A salesmen is primarily engaged very tight to the detailing talk. At that point of concentration his pre frontal cortex part of the brain, (controls his working memory and executive function), is engaged full throttle to the task in hand. Task in hand is off course to not forget the minute product details and minding the polished executive behavior. At that point of time s/he retrieves information from her/his memory systems. These strong connections subdue our visual alertness making external observations meager. Leaving apart assigning meanings to them which require involving the cortex that’s already busy digging out memories from memory banks of the brain. For an instance imagine you are trying to recall some names and what do you do? You close your eyes, right. Disconnection from environmental realities by closing eyes help digging things right from darkness of memory wells. But not in a sales call. Involving both the cortex in reading signals and memory retrieval system to continue the detailing talk simultaneously is tough. However practicing the art of observation sharpens one’s observation skill and farther training and practice may enable one to do both with sufficient ease.

A salesmen shouldn’t be any less than an FBI agent. S/he must be trained on the art and science of reading and interpreting verbal and nonverbal buying signals and rejection signals. This is too important to ignore. Observation on this topic would guide and help the sales call reach destination more productively. Understanding the signals would help customize one’s sales talk according to the biological responses each of the product benefit or service or idea is evoking in the prospect’s mind and body. It will also help minimize derailments of the prospect from your laid sales track. Else s/he may board and off board during the call and you end up saying “thank you very much for your kind attention”! Watch the video on “Buying Signals” in YouTube to better interpret buying signals.

 https://youtu.be/JDBpgb1jQ2E

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The Neuroscience of Leading through POOR performance?

Have you ever thought why you feel happy and excited even with the thought of having a cup of coffee? Or why you feel happy with the thought of having a go flying in the evening with your best friends and champaign? Do you get tempted to just buzz in and savour some sweets at one go when passing by a mouth watering Sweets shop. Well in the language of psychology this behaviour is called as craving. Craving gives us ecstasy even with the thought of indulging into a habitual behaviour. Craving gives us the happiness before we indulge into the real or actual act of physically exposing our body to that particular stimulus. When for a substantial period of time we practice a particular behaviour be it smoking tobacco or drinking alcohol or getting up early in the morning and going for exercise or having certain type of food, we form particular habits. Craving drives our habits. Though drugs form dependence later on, at the initial phase any habit formation follow this Loop CUE, CRAVING, ROUTINE and REWARD.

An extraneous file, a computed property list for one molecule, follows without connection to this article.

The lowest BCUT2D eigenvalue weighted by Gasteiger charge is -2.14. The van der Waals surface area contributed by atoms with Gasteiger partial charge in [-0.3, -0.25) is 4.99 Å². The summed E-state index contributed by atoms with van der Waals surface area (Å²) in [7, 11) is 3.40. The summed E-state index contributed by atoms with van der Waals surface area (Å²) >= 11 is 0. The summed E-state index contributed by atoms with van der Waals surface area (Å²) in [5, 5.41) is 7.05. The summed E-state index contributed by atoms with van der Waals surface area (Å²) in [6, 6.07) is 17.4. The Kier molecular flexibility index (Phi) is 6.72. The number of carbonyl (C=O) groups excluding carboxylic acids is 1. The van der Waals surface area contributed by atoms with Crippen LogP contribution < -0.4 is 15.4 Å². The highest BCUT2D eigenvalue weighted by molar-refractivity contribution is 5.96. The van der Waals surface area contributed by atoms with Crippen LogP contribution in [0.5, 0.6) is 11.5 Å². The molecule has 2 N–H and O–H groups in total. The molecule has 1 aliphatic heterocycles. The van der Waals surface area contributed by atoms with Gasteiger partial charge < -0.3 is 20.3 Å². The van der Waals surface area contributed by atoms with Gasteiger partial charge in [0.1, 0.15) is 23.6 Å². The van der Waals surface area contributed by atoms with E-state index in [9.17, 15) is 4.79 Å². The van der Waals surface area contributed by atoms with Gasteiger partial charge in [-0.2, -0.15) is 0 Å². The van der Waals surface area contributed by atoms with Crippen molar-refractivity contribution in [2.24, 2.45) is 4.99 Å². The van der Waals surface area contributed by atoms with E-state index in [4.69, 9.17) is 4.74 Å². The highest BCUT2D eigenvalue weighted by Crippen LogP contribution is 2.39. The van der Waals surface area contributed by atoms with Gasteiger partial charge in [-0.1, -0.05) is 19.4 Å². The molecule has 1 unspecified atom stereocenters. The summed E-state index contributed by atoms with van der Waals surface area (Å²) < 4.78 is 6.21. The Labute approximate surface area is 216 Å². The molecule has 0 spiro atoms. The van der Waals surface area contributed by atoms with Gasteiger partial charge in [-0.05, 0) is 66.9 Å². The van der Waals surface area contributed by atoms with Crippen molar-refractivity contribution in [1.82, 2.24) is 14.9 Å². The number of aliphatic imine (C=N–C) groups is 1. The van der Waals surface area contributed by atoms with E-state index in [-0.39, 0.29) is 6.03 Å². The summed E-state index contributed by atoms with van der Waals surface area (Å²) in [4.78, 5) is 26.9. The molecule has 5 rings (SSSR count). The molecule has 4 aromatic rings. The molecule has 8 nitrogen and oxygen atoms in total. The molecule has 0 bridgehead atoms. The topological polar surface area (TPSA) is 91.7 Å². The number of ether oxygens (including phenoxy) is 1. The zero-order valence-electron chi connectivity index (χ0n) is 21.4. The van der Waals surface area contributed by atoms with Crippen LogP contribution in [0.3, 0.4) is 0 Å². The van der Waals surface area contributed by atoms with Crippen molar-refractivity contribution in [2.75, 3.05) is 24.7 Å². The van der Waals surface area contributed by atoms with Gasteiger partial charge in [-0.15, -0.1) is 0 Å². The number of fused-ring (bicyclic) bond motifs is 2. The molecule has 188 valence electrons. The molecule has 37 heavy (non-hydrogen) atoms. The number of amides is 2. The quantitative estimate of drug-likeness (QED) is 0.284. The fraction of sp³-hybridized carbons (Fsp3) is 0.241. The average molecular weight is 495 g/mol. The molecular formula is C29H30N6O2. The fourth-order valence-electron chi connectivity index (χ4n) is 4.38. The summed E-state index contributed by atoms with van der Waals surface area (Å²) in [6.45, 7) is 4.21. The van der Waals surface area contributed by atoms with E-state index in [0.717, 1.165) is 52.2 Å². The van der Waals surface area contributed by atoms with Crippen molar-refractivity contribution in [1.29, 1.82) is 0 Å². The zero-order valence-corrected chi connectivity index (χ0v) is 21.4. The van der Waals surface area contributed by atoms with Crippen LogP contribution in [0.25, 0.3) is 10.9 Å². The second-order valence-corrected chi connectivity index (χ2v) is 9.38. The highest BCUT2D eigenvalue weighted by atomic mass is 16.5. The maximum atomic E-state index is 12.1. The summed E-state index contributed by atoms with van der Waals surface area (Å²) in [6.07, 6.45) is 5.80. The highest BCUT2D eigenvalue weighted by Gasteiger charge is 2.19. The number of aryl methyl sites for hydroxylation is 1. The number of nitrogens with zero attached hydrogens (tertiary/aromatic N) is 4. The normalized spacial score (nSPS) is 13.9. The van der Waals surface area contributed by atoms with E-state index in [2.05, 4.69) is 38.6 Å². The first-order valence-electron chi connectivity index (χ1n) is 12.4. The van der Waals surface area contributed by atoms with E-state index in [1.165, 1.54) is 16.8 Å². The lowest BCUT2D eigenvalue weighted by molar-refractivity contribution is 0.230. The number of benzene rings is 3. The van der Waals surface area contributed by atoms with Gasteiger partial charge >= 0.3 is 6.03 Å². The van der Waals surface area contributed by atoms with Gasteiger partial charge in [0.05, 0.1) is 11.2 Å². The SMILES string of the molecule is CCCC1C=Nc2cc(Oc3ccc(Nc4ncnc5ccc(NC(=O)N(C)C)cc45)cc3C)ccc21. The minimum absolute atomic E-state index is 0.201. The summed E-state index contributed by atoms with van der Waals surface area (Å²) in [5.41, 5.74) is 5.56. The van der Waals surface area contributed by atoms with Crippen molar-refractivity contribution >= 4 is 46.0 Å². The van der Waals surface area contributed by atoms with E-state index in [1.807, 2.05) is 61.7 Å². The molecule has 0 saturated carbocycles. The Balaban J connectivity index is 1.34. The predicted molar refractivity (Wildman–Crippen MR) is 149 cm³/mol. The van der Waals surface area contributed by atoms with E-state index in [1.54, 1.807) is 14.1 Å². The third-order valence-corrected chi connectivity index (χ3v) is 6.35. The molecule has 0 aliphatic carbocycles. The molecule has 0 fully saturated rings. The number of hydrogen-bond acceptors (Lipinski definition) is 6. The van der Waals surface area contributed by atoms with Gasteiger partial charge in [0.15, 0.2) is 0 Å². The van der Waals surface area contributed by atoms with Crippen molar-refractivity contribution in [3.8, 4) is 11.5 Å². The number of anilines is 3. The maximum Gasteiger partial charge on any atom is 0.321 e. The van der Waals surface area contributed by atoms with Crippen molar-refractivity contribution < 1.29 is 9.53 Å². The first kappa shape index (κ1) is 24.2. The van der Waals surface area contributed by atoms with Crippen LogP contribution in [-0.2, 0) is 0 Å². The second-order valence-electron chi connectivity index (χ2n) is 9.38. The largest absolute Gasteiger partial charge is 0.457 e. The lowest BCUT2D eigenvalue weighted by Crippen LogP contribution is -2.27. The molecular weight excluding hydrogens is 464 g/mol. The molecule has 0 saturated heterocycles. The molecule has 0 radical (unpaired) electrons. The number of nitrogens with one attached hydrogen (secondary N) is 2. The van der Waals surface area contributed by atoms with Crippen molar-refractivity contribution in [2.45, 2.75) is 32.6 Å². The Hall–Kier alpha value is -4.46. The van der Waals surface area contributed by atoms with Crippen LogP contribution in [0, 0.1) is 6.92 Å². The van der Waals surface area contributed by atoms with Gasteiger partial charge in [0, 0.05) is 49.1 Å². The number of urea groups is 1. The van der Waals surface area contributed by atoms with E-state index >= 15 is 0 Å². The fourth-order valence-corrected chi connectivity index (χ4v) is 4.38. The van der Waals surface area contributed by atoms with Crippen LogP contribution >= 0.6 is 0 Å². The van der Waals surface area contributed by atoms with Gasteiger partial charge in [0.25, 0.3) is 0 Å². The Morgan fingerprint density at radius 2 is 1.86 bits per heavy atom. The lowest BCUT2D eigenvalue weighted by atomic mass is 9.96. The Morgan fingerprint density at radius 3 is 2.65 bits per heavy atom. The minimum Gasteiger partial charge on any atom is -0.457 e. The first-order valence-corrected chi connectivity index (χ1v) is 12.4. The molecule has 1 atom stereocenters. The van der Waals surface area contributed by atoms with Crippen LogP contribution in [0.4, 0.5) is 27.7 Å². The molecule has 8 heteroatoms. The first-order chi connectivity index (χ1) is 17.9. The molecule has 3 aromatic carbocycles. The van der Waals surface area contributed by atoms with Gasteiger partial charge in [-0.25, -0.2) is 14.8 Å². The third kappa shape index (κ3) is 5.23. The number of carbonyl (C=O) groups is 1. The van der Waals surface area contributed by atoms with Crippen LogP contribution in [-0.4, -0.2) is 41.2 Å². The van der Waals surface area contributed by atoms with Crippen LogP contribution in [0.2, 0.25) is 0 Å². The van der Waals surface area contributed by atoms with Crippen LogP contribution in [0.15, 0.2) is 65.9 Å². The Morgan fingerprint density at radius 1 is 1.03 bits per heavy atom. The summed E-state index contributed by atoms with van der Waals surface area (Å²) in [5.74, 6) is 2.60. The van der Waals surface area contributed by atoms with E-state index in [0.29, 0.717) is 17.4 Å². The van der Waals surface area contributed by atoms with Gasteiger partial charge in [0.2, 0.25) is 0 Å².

We have discussed in our previous post that habit formation requires three basic ingredients namely a cue, a routine and a reward. But when you continue a certain behaviour for a long period of time the reward which initially comes at the end starts coming immediately after Cue. That means the happiness is already experienced before actual act. We understand from this discussion is that it is not only cue and a routine and a sense of the accomplishment associated happiness that helps us form various behaviours or habits, it is also the craving for that particular moment that solidifies those habits in us. Craving repeatedly invites us into the execution of our those behaviours. Examples: It is the THOUGHTS of endorphin rise and the happiness felt therefore after exercise is the motivation behind exercising. It is the preemptive FEELINGS of euphoria after taking a particular drug like caffeine or alcohol that creates a craving. Craving is FELT in thoughts and  is powerful to drive actions, when repeated in autopilot are called as HABITS.

Having understood how habits form and how they are persistently driven now the challenge is to understand how do we change habits.

Let’s take the example of Indian cricket team during Greg Chappell’s coaching period. It is known to everyone today that Greg Chappell as a coach almost destroyed a very well knit Indian cricket team. Out of many new habits good or bad, those were formed during this period of anarchy one we could discuss is when the players used to go to the net for practice. There were cues. The cues were the alarm clock in the morning, or the call from other colleagues, or all the habituation of the players since very long, of getting up early, putting the shoes and tracks and moving towards the field.